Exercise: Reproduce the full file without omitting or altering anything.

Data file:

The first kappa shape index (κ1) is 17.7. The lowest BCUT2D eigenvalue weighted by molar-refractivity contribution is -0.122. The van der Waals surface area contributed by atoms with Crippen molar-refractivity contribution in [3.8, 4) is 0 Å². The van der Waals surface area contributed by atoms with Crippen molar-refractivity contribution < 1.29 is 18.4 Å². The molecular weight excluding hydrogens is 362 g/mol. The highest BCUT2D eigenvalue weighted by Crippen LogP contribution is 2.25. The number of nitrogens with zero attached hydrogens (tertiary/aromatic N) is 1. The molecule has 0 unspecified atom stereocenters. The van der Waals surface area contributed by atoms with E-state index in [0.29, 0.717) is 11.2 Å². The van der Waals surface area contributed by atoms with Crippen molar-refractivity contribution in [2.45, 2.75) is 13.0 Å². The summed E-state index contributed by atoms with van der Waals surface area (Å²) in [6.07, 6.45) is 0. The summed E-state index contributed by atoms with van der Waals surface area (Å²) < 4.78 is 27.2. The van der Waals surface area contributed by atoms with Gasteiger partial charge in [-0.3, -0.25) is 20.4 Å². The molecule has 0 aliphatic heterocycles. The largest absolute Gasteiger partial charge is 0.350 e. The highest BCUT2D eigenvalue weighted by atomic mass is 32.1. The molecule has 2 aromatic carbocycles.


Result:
The first kappa shape index (κ1) is 17.7. The lowest BCUT2D eigenvalue weighted by molar-refractivity contribution is -0.122. The van der Waals surface area contributed by atoms with Crippen molar-refractivity contribution in [3.8, 4) is 0 Å². The van der Waals surface area contributed by atoms with Crippen molar-refractivity contribution < 1.29 is 18.4 Å². The molecular weight excluding hydrogens is 362 g/mol. The highest BCUT2D eigenvalue weighted by Crippen LogP contribution is 2.25. The number of nitrogens with zero attached hydrogens (tertiary/aromatic N) is 1. The molecule has 0 unspecified atom stereocenters. The van der Waals surface area contributed by atoms with E-state index in [0.29, 0.717) is 11.2 Å². The van der Waals surface area contributed by atoms with Crippen molar-refractivity contribution in [2.45, 2.75) is 13.0 Å². The summed E-state index contributed by atoms with van der Waals surface area (Å²) in [6.07, 6.45) is 0. The summed E-state index contributed by atoms with van der Waals surface area (Å²) < 4.78 is 27.2. The van der Waals surface area contributed by atoms with Gasteiger partial charge in [-0.3, -0.25) is 20.4 Å². The molecule has 0 aliphatic heterocycles. The largest absolute Gasteiger partial charge is 0.350 e. The highest BCUT2D eigenvalue weighted by atomic mass is 32.1. The molecule has 2 aromatic carbocycles.